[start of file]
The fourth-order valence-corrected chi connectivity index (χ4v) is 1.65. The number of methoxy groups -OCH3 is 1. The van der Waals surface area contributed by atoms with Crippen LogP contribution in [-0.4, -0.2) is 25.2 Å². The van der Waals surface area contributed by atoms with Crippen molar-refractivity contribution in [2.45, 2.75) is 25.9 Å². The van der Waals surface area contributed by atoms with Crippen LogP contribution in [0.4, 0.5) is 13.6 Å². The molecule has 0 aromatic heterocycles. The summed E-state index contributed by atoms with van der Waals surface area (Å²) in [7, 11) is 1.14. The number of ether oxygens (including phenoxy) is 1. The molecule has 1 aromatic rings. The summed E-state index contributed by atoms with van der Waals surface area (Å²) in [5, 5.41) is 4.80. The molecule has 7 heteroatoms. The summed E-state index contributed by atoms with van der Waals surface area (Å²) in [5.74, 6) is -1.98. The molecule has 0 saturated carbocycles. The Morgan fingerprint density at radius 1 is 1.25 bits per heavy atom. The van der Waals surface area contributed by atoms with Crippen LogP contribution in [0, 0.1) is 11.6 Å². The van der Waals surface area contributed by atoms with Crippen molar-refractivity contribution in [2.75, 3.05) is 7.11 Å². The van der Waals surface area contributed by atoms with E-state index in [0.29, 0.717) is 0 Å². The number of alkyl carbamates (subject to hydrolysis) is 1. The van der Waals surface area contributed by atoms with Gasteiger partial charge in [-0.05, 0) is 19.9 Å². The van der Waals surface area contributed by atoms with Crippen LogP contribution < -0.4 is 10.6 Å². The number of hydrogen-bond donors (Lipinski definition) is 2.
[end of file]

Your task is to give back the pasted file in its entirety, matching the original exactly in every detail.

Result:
The fourth-order valence-corrected chi connectivity index (χ4v) is 1.65. The number of methoxy groups -OCH3 is 1. The van der Waals surface area contributed by atoms with Crippen LogP contribution in [-0.4, -0.2) is 25.2 Å². The van der Waals surface area contributed by atoms with Crippen molar-refractivity contribution in [2.45, 2.75) is 25.9 Å². The van der Waals surface area contributed by atoms with Crippen LogP contribution in [0.4, 0.5) is 13.6 Å². The molecule has 0 aromatic heterocycles. The summed E-state index contributed by atoms with van der Waals surface area (Å²) in [7, 11) is 1.14. The number of ether oxygens (including phenoxy) is 1. The molecule has 1 aromatic rings. The summed E-state index contributed by atoms with van der Waals surface area (Å²) in [5, 5.41) is 4.80. The molecule has 7 heteroatoms. The summed E-state index contributed by atoms with van der Waals surface area (Å²) in [5.74, 6) is -1.98. The molecule has 0 saturated carbocycles. The Morgan fingerprint density at radius 1 is 1.25 bits per heavy atom. The van der Waals surface area contributed by atoms with Crippen LogP contribution in [0, 0.1) is 11.6 Å². The van der Waals surface area contributed by atoms with Crippen molar-refractivity contribution in [2.75, 3.05) is 7.11 Å². The van der Waals surface area contributed by atoms with E-state index in [0.29, 0.717) is 0 Å². The number of alkyl carbamates (subject to hydrolysis) is 1. The van der Waals surface area contributed by atoms with Gasteiger partial charge in [-0.05, 0) is 19.9 Å². The van der Waals surface area contributed by atoms with Crippen LogP contribution < -0.4 is 10.6 Å². The number of hydrogen-bond donors (Lipinski definition) is 2.